Speaking of professionals, I doubt there’s a more unprofessional professional than the Merc with a mouth himself, Deadpool. Now, I include Deadpool on this list because he represents a fervent and ever growing, ever changing, subculture. The internet. It has given us many things, but chiefly relevant here is the warped sense of humor and a desensitization to violence that oddly, yet successfully, merges cartoonish antics and adult content. This essentially is Deadpool, with his ridiculously short attention span and lust for silly violence, he vividly represents the “Call of Duty” modern subculture that is prevalent among a wide swath of American youth today. While Wade Wilson is void of the hard moral lines that make Captain America and Superman such icons for the values of American tradition, I say he is a much needed force to represent the balance of our culture. Deadpool represents the flip side of that coin and rightly so, The United States of America is a massively diverse place, with wildly different opinions driving everything we do.
Thus it stands to reason that there is no one supremely “American” superhero because it would defeat the purpose of our country in itself. Maybe the angle here isn’t that any one super powered individual best represents us because we are all so different. We’re akin to a gigantic machine with millions of different gears and cogs, coils and springs, all moving independently of each other, and at the same time, in unison with one another. It’s probably more accurate to say that simply the idea of superheroes by itself is a truly American invention because they’re beginning to represent more and more of the rest of us as time goes on. The New Ms. Marvel is a teenage Muslim American, the new Thor is be a woman, and Sam Wilson (The Falcon) has taken up the Mantle of Captain America himself proving that diversity is starting to reach the arenas of entertainment that has had a harder time changing decades old fan favorite characters. On DC’s behalf even Victor Stone, the African American superhero known as Cyborg, has become an unbridled force for good on the Justice League standing with the legends themselves, Batman and Superman.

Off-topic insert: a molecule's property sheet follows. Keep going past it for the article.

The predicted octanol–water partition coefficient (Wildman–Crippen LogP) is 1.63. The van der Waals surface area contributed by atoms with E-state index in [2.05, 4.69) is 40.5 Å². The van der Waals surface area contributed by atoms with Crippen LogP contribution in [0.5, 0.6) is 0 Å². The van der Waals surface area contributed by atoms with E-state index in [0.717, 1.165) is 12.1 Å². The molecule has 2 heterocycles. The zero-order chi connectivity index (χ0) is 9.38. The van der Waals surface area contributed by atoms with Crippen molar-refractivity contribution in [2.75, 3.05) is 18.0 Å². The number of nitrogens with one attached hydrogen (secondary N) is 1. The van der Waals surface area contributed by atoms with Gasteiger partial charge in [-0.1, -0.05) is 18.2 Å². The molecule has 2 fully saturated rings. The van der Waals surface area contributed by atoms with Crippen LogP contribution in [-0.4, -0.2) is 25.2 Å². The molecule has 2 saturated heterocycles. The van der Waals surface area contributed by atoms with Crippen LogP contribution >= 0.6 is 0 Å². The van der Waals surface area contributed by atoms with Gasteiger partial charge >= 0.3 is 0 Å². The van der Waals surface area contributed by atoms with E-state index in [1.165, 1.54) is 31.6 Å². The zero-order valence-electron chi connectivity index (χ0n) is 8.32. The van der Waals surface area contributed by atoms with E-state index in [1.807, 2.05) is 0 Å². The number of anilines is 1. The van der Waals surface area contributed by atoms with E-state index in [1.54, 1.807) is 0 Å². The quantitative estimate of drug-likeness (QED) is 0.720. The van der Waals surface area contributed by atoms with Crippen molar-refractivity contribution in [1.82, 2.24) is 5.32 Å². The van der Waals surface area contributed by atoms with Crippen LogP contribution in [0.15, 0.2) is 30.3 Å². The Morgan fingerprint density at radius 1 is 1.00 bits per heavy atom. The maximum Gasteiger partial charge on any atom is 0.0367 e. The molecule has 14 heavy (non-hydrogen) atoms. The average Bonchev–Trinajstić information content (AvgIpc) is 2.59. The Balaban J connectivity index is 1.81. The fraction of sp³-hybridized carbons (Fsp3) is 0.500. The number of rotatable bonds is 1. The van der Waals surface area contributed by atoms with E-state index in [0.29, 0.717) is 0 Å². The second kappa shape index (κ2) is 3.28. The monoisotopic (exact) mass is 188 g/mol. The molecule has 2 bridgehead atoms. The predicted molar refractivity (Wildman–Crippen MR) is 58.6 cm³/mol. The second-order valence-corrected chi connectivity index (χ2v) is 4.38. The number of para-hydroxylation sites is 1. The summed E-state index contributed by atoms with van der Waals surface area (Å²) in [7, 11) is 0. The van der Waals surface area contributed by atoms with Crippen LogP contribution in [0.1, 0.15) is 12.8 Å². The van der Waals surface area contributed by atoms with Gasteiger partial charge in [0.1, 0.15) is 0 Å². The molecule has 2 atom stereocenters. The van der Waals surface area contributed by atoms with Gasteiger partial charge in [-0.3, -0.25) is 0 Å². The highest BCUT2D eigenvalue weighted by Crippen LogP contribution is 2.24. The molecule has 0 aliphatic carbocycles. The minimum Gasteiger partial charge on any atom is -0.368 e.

When you really boil it down to its core the idea of someone imbued with a significant advantage in life that chooses to stand against the evil intentions of others, to protect those with less, is a truly human thing. Maybe it’s not about flags or borders, but just about the nature of good people that take action and stand as a symbol to others that injustice, lies, thievery, and rape (physical, emotional, or mental) will not, and should not, be acceptable in a community of decent human beings. To be human though, is to tell stories, its how we started recording history by oral traditions. Thousands of years later our imaginations could no longer be contained by a single medium and we grew in the world and in the way we tell our stories, by speech, on paper, in print, within our music, and even with film. So, to be a true American, to be more like a superhero, to be human really, go out there and tell a story, any story, it doesn’t even have to be yours. Get Vivid, and have fun.